Work on AIM2 prompted us to develop a novel methodology, that would allow us to study protein-protein interactions and protein post-transcriptional modifications (PTMs) in rare primary cell populations, such as TECs. Indeed, we were successful in developing a PLIC (proximity ligation imaging cytometry) protocol, which allows studying protein-protein interactions and PTMs at a single cell resolution (Avin et al, Nat Comm).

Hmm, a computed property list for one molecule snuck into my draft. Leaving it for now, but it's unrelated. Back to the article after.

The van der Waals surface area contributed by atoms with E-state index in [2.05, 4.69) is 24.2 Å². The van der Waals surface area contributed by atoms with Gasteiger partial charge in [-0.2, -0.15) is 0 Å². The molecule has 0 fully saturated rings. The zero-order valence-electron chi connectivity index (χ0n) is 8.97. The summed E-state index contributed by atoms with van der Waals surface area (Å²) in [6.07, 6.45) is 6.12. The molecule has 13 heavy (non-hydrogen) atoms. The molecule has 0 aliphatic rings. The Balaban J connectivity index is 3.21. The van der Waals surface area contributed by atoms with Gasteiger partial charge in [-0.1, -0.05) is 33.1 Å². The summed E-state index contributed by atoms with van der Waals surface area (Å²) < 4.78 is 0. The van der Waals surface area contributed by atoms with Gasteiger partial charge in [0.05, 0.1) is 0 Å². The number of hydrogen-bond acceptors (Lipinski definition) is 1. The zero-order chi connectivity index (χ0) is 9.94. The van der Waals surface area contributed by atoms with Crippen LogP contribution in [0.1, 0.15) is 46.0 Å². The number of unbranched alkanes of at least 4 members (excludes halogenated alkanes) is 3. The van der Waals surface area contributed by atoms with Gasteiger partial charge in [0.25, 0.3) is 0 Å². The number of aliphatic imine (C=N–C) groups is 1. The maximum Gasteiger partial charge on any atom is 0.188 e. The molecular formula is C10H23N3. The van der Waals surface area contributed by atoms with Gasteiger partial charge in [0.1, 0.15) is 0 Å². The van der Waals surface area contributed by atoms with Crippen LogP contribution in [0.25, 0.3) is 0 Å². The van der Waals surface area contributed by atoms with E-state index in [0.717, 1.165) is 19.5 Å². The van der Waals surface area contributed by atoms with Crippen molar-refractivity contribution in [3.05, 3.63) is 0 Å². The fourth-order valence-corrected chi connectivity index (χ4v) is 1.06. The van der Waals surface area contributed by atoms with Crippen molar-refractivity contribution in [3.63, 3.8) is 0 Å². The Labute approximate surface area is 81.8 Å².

Our work on AIM3 provided us with critical insights into why some mutations in the AIRE gene follow a recessive while others follow a dominant negative pattern of inheritance (Goldfarb, et all, submitted). Unexpectedly, these studies also revealed that AIRE is critical for its own gene regulation. We are currently further following these intriguing findings.